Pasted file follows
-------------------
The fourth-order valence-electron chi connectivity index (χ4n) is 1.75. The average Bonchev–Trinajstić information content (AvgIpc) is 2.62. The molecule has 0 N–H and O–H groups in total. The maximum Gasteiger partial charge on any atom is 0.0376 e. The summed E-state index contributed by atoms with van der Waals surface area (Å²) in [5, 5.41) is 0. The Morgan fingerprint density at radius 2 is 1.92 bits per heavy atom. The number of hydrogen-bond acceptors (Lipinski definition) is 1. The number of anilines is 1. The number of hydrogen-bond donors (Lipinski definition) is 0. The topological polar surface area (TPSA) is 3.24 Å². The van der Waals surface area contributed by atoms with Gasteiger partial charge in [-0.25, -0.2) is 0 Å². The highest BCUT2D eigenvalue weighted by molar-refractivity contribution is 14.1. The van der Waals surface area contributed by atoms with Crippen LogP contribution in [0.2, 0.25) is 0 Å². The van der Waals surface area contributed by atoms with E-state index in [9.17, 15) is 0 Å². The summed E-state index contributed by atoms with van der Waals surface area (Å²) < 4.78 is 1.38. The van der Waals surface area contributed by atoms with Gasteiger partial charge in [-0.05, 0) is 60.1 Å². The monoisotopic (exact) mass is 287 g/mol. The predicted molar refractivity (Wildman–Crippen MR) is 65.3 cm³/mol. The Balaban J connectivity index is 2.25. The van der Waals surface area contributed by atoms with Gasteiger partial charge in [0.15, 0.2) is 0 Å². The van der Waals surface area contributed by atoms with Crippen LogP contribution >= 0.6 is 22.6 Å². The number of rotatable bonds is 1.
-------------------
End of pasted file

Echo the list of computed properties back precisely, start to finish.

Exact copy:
The fourth-order valence-electron chi connectivity index (χ4n) is 1.75. The average Bonchev–Trinajstić information content (AvgIpc) is 2.62. The molecule has 0 N–H and O–H groups in total. The maximum Gasteiger partial charge on any atom is 0.0376 e. The summed E-state index contributed by atoms with van der Waals surface area (Å²) in [5, 5.41) is 0. The Morgan fingerprint density at radius 2 is 1.92 bits per heavy atom. The number of hydrogen-bond acceptors (Lipinski definition) is 1. The number of anilines is 1. The number of hydrogen-bond donors (Lipinski definition) is 0. The topological polar surface area (TPSA) is 3.24 Å². The van der Waals surface area contributed by atoms with Gasteiger partial charge in [-0.25, -0.2) is 0 Å². The highest BCUT2D eigenvalue weighted by molar-refractivity contribution is 14.1. The van der Waals surface area contributed by atoms with Crippen LogP contribution in [0.2, 0.25) is 0 Å². The van der Waals surface area contributed by atoms with E-state index in [9.17, 15) is 0 Å². The summed E-state index contributed by atoms with van der Waals surface area (Å²) < 4.78 is 1.38. The van der Waals surface area contributed by atoms with Gasteiger partial charge in [-0.05, 0) is 60.1 Å². The monoisotopic (exact) mass is 287 g/mol. The predicted molar refractivity (Wildman–Crippen MR) is 65.3 cm³/mol. The Balaban J connectivity index is 2.25. The van der Waals surface area contributed by atoms with Gasteiger partial charge in [0.15, 0.2) is 0 Å². The van der Waals surface area contributed by atoms with Crippen LogP contribution >= 0.6 is 22.6 Å². The number of rotatable bonds is 1.